The plan is to have loads available to test guns built specifically for Bear Defense - hey, let's call them the Armco "BD" models - built around stainless steel .45 Para Ordnance P14-45 "Limited" guns modified with heavy recoil and firing pin springs and the THICK shock buffs made by Red Buff. The customers would be able to purchase ammo such as the .450SMC from Triton, or .45Super, as well as practice with regular .45 ammo by just swapping recoil springs. The guns could, of course, be modified to the customers' specs, with fiber optic sights, checkering, tungsten guide rods, but would basically be stock Paras, able to withstand being carried in all sorts of weather, and available instantly. The repeat shot capability would greatly exceed anything else available, even the trusty 12 gauge shotgun, and if 11 shots aren't enough, fire 10 and save one!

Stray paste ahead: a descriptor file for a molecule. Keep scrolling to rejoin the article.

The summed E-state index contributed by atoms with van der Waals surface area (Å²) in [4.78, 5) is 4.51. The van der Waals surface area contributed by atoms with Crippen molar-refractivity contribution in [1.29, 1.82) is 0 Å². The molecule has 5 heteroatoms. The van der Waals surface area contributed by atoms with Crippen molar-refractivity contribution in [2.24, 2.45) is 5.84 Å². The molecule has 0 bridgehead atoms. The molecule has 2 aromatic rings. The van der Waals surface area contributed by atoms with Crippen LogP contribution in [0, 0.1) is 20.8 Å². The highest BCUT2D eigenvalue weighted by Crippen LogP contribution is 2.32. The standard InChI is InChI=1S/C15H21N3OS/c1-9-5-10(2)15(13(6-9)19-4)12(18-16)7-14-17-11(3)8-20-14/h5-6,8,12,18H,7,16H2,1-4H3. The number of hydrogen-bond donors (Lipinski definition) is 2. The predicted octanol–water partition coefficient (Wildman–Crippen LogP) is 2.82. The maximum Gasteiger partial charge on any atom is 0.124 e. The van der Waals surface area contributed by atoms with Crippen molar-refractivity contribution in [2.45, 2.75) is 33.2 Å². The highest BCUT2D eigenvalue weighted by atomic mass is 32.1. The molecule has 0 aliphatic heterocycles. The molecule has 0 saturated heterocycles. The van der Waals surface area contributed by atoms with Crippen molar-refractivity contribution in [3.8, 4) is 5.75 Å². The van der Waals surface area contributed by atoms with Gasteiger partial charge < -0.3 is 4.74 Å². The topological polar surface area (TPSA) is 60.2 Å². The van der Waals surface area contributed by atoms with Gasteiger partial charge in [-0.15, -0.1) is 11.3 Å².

RyanM
March 6, 2008, 02:55 PM
Max pressure differences as well as case capacity.

.380 - 21,500 PSI
9mm - 35,000 PSI
.40 SW - 35,000 PSI
10mm - 37,500 PSI

golden
March 6, 2008, 06:24 PM
MachIVshooter,

Recoil is a major item with me. I never shoot my .44 magnum with full power loads and prefer to use WINCHESTER Silvertips in my .41 magnum. That is all the recoil I can tolerate.

I use my semi-auto pistols primarily for self defense. I prefer alloy and polymer guns as a steel gun is to heavy. Try wearing one for 15 hours at a stretch and you will see what I mean.
For this reason, I carry 9m.m. +P. It has the quickest recovery time between shots for a round of this power. More power is usually better, but slower recovery time can be deadly.
When I shot the .45ACP GLOCK, my recovery time was notably slower than with a GLOCK 17.